Island Movie Review
While working on a human geography project as part of her studies, Nikki (Press) travels to an isolated Scottish island and presents herself as a prospective tenant at isolated house owned by her birth mother Phyllis (McTeer), who doesn't recognise her. As she plots her revenge against the woman who abandoned her, she's surprised to discover that she has a brother, Calum (Morgan). But her continual questions about their husband-father are blanked, and life on the island becomes increasingly intriguing as she seeks answers about her past.
Directors Taylor and Mitchell use grey-tinged cinematography and an oppressively creepy sound-mix to create a jittery, dark visual style. It's seriously bleak and portentous, with foreboding skies constantly reminding us that there's no way this can end happily. Not that it's ever remotely happy along the way. But at least the mystery is compelling, keeping us guessing with half-answered questions, vague suggestions, hesitant conversations, haunting flashbacks and folk tales illustrated with inky animation.
Nikki's deep bitterness is complicated and intriguing; she wants to get even for her lifetime of misery, but is increasingly drawn to these people and this place. Meanwhile, Calum has a disarming innocence that's slightly unbalanced.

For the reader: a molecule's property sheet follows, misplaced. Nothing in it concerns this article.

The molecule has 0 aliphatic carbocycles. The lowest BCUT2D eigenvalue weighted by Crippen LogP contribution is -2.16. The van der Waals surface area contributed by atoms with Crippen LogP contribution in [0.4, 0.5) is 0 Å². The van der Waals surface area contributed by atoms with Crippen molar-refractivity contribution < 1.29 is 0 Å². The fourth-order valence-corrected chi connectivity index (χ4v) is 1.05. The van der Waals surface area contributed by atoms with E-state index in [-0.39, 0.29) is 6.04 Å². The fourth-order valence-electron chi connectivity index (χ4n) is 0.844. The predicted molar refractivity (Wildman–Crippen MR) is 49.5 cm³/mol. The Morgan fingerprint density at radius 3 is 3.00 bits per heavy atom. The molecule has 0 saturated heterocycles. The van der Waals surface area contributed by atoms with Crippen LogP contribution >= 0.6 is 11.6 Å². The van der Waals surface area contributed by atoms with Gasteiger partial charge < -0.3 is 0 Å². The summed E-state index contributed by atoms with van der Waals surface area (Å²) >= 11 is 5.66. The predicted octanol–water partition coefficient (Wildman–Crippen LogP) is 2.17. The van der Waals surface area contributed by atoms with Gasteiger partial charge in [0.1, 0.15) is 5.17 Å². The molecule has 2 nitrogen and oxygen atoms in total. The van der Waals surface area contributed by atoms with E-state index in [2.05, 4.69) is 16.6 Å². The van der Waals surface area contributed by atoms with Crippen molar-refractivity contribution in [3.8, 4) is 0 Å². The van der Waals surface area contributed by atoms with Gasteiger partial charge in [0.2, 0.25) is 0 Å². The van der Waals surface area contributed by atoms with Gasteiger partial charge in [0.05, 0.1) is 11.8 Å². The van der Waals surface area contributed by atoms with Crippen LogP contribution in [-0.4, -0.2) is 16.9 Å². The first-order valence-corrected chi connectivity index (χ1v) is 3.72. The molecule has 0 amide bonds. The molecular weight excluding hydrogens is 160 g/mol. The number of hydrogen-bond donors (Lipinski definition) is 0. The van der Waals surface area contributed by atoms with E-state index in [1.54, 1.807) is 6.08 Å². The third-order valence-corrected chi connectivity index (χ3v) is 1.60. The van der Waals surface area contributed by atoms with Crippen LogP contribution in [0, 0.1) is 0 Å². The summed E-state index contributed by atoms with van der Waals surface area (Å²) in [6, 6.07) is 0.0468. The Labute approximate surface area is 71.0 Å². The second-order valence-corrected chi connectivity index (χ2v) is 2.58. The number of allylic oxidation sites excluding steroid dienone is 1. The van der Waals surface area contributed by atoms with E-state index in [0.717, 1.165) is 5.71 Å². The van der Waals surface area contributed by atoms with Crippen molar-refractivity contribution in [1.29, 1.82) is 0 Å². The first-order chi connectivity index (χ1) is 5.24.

But this is nothing compared to his haunted, witchy mum, who keeps him on a tight leash amid her violent mood swings. All three performances are packed with jarring touches that border on camp.
In fact, the whole film is rather arch and gothic, and overplayed by the directors as well as the cast members. It's not particularly scary, but the fear in Nikki's eyes is pretty unsettling, and Press plays her with a haunted quality that's not always easy to watch. But the key action-oriented scenes are shot and edited in such a way that it's impossible to see quite what is happening. And the story takes some very dark turns that stretch our sympathy to the breaking point.